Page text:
- Hardcover: 296 pages
- Publisher: Viking Studio; 1 edition (October 29, 2001)
- Language: English
- ISBN-10: 0670030260
- ISBN-13: 978-0670030262
- Product Dimensions: 9.8 x 1.2 x 12.2 inches
- Shipping Weight: 4.3 pounds
- Average Customer Review: 134 customer reviews
- Amazon Best Sellers Rank: #195,665 in Books (See Top 100 in Books)
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Secret Knowledge: Rediscovering the Lost Techniques of the Old Masters Hardcover – October 29, 2001
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British painter David Hockney, well known for his cool and lovely paintings of California pools, has taken on the new role of detective. For two years Hockney seriously investigated the painting techniques of the old masters, and like any admirable sleuth, compiled substantial evidence to support his revolutionary theory. Secret Knowledge is the fruit of this labor, an exhaustive treatise in pictures revealing clues that some of the world's most famous painters, Ingres, Velázquez, Caravaggio (just to mention a few) utilized optics and lenses in creating their masterpieces. Hockney's fascination with the subject is contagious, and the book feels almost like a game with each analysis a "How'd they do that?" instead of a whodunit. While some may find the technical revelation a disappointment in terms of the idea of genius, Hockney is quick to point out that the use of optics does not diminish the immensity of artistic achievement. He reminds the reader that a tool is just a tool, and it is still the artist's hand and creative vision that produce a work of art. (296 pages, 460 illustrations, 402 in color.) --J.P. Cohen
About the Author
David Hockney was born in England in 1937 and studied at the Royal College of Art. He achieved international acclaim by his mid-twenties as part of the pop art movement and has gone on to become one of the best known artists of his generation.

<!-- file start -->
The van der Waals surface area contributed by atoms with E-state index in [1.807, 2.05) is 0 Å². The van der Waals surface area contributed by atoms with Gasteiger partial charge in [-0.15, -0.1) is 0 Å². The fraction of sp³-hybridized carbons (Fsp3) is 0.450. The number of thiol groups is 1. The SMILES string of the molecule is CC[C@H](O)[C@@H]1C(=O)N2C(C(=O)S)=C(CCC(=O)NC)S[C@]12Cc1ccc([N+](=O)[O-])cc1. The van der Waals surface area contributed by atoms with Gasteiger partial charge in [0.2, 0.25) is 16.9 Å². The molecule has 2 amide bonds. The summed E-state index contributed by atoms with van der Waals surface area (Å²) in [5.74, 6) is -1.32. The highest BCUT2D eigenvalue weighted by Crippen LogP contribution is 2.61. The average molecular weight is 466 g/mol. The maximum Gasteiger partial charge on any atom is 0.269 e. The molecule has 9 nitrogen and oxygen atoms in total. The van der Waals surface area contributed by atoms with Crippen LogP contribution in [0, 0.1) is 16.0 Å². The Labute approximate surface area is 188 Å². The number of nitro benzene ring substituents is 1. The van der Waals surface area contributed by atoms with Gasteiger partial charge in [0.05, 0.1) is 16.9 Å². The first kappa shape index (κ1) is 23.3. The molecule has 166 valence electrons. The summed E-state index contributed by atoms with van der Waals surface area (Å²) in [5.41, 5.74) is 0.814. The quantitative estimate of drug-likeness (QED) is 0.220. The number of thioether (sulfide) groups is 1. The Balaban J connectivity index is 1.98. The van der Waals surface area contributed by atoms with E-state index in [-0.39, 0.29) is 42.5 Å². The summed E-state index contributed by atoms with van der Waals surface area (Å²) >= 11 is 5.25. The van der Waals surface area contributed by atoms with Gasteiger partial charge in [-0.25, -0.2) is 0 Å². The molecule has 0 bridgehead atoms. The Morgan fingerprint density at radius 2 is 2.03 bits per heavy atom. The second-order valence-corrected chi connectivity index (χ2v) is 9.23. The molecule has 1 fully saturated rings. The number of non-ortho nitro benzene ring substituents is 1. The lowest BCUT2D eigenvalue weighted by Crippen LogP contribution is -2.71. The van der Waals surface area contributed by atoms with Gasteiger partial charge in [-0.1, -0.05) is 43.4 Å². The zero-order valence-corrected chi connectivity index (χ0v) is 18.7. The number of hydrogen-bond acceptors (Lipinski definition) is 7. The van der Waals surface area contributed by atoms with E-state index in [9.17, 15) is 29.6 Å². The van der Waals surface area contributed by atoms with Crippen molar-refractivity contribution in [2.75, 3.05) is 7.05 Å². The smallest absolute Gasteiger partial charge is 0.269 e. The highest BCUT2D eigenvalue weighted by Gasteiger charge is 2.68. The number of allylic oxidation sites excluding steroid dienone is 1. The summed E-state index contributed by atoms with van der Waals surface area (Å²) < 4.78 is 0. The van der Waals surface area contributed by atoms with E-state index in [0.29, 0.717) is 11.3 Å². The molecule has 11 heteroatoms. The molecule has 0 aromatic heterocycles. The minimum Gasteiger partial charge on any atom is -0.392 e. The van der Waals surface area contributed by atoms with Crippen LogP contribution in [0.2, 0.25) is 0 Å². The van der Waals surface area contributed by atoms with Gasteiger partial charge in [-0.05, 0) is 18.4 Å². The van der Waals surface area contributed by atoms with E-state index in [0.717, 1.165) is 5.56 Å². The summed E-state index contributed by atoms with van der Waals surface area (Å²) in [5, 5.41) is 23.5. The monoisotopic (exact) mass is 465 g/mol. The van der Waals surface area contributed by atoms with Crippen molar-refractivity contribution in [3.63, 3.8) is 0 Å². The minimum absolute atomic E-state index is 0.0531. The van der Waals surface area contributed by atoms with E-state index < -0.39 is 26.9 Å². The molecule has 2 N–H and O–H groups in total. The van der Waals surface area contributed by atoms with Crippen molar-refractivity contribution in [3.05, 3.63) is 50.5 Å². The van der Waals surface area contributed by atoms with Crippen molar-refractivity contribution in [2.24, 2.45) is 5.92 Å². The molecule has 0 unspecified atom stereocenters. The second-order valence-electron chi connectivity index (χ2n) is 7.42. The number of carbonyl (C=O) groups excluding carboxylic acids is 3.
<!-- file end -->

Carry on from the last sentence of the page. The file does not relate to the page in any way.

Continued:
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Even though I knew about many of the mechanical drawing apparatuses that have been employed at various times throughout history, Hockney explains them so well and shows so many examples that I feel as though I am learning about them anew. I was also intrigued that he touched upon one of the things that has forever intrigued me - why a reversed image looks so different from the original and that seeing an image one way and be infinitely more pleasing than seeing it reversed. He goes into much detail about this, and shows multiple examples, when he ponders over the high numbers of left-handed subjects in many old paintings. And that is just for starters.
The number of visuals in this book rivals any that I have seen and, even though I have not counted, it certainly appears that visual examples outnumber text blocks by quite a bit. The visuals accompanying Holbein's "The Ambassadors" show exactly what so many people miss about it, and illustrates why the painting is mounted in such a way that makes it possible to view from the upper right corner. If you sit in that room in the National Gallery, you will notice that hardly anyone ever walks to that spot and looks - they have no idea what fun they are missing!
On a personal note, it was delightful to read that Hockney has the same fascination with the Arnolfini portrait as I, and doubtless many other people, do, and also to learn why. And I think that's what art lovers will like most about this book - that they have occasionally noticed the same exact details that a great artist has also seen, and that indeed is a very exciting thing.
I enjoyed the read.
A big book with much to study